Apple’s battle with the FBI over the future of encryption was all over two weeks ago, but there were a lot of loose ends — and now it looks like Congress wants to hear more. Today, a congressional committee announced that Apple and the FBI will go another round, testifying before Congress on encryption on Tuesday.

Bruce Sewell, Apple’s general counsel, and Amy Hess, executive assistant director for science and technology at the FBI will testify before separate panels of the House Energy and Commerce subcommittee, several sources told Reuters.

When the FBI abruptly dropped all charges against Apple, it left most of the press and public wondering what would come next. The most pressing unresolved question is how the FBI unlocked the San Bernardino phone, and who was responsible.

It turns out, the FBI doesn’t even know how it got into the phone — that information belongs only to the third-party source, a foreign company that includes at least one grey-hat hacker, that performed the unlock. The FBI paid the company a one-time fee for its services.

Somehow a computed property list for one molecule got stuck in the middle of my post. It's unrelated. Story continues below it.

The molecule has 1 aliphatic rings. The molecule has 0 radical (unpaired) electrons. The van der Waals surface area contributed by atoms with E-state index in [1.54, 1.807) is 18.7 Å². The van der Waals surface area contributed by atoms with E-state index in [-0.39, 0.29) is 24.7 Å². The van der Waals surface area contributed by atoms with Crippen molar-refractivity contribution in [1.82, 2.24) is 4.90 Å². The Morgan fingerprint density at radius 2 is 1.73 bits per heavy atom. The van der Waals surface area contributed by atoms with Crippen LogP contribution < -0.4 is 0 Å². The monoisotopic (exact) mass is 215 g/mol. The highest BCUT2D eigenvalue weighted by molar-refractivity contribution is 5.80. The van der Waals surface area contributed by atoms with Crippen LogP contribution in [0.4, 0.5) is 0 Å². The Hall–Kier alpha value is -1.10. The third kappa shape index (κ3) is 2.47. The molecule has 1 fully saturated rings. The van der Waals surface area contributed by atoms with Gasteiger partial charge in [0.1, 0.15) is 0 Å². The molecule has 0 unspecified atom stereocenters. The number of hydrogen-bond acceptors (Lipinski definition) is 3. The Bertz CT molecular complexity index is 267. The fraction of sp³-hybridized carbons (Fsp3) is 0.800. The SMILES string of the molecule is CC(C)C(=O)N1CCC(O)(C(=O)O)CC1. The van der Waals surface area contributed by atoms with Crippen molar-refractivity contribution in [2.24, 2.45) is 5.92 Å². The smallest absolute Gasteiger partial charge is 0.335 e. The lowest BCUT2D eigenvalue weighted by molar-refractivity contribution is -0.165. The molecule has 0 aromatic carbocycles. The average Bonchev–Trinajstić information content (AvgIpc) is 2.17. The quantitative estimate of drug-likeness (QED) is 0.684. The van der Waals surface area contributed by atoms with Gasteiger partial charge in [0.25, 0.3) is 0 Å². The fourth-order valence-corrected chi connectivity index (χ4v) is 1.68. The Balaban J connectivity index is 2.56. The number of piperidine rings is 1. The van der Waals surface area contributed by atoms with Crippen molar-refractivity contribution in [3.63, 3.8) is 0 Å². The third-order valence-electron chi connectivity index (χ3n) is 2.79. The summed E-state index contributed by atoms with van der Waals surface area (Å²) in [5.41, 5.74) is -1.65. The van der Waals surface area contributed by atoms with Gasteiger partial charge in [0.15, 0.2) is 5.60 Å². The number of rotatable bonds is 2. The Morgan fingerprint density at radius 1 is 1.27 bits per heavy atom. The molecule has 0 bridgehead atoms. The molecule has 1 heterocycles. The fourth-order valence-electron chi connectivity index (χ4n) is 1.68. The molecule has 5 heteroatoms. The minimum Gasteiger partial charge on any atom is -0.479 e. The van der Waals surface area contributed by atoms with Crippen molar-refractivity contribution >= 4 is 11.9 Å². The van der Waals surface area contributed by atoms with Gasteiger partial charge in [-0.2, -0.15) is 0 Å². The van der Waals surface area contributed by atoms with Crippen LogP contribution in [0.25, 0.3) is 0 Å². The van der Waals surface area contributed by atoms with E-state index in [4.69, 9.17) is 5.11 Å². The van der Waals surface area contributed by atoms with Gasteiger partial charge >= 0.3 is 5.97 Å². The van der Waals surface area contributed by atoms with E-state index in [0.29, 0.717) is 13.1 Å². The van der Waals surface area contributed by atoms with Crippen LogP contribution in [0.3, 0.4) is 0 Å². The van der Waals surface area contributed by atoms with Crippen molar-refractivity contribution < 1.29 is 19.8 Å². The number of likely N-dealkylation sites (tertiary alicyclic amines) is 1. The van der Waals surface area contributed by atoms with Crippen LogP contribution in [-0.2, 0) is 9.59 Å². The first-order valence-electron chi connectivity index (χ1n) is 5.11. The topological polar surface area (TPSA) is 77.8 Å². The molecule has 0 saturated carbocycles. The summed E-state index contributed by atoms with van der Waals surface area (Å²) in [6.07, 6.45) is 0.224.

Apple and the FBI have already been before Congress once. Though the FBI appears to have abandoned the San Bernardino case, sources told Reuters that the government agency is now focusing its attention on an unrelated drug case in New York, which also involves a locked iPhone.

At least they saved their seats from last time.
At least they saved their seats from last time. 
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The Congressional committee said New York Police Department intelligence bureau chief Thomas Galati will also testify on Tuesday, alongside Charles Cohen, commander of the Indiana Internet Crimes Against Children Task Force; and Matthew Blaze, a computer security expert at the University of Pennsylvania.

Photos via Getty Images/ Drew Angerer